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Title: Stone Safe, Worry Free
Author: [ profile] mya_rofki
Rating: PG-13
Words: about 1,000
Characters: Sam, Dean, Lucifer
Warnings: Little bit of blood
Spoilers: Mystery Spot, The End, Season 6 through Family Matters
Summary: The Devil breaks his promises. Surprise, surprise.
Disclaimer: These are not my characters. I'm not making any money off of this.
Authors Note: Unbetaed and written fast, so definitely not perfect. (If you see any typos, feel free to point them out. :) Written for my "Broken Promises" Angst Bingo Square.

Daylight in the garden, and Dean’s neck snaps cleanly beneath his shoe. Snap. He lets the sound linger for a minute before he decides he's ready to face the world.

He opens his eyes and turns his face to look at Dean, studies the shadowy statue of his brother: still, silent, sitting like a man of stone on the opposite motel bed. Staring at him. Spotlight glare on high cheekbones. Eyes like miner’s lamps. Full moon tonight.

Dean watches him back and doesn't move. It's like being murdered in Sam's memory has turned Dean into stone. Not a terrible fate. Dean being turned to stone could nestle right in with the rest without a trace, rustle along in the endless shuffle of deaths and not even cause Sam a second’s pause.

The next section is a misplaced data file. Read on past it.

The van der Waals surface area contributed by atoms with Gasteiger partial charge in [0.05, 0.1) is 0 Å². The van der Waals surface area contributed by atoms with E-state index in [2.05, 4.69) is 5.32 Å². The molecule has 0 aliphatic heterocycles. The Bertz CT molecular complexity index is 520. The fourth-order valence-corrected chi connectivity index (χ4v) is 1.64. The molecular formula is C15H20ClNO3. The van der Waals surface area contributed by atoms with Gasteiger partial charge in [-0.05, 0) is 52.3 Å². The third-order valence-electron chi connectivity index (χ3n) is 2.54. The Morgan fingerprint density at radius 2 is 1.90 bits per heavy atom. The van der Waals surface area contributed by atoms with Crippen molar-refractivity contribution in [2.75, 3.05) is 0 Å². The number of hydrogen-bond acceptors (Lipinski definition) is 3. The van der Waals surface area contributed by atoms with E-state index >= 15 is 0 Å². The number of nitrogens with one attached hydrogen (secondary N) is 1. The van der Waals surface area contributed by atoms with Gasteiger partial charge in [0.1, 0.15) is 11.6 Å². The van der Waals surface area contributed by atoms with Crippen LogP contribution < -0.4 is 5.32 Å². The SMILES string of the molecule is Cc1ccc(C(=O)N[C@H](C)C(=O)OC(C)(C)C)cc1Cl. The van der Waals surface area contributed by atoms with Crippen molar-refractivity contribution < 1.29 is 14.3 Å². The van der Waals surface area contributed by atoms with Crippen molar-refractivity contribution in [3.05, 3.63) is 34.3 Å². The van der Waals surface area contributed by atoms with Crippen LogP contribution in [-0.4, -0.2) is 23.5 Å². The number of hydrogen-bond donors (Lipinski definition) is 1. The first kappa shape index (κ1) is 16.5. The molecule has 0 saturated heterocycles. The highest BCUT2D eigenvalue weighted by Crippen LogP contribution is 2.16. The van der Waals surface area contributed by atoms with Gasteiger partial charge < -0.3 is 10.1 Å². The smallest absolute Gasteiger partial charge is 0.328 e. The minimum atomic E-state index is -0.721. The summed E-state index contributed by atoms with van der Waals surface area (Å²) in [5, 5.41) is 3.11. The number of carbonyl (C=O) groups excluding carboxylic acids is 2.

He wonders where Dean’s mind is. He wonders if the real Dean is somewhere dreaming, or if he died years ago. Sam wasn’t dreaming, because he doesn’t sleep, but he was remembering, and for him it was daylight in the garden a second ago. The one where his loafer snapped Dean’s neck. Snap.

He knows that never really happened. It was just serpentine trickery, though Lucifer said that scene, or something like it, was the way things were meant to play out. It feels like it really happened. They all feel like they really happened, all of Lucifer's conjurations. The garden was hardly more than a warm-up for what Lucifer can do when he really gets creative.

When Lucifer bent all of his vast, imaginative cruelty to making Sam regret the decision to trap them together in the cage of hell, the snap of Dean’s neck quickly became almost a lullaby. Snap. Suffering over for Dean. Peace at last.

Lucifer had lied, of course, about not lying to Sam, about not tricking him. Or maybe his promises had only ever applied topside.

Down in the pit, he convinces Sam of a thousand futures. The Devil’s eye for detail and passion for creation are unrivaled, except by God himself, perhaps. Which makes sense: like father, like son. The Devil takes the blocks his Father created, and scatters and stacks by the millions, builds labyrinths, towers, winding garden paths that all lead to horror for Sam, pain for Dean. It's child’s play for the Devil. A way to pass the time.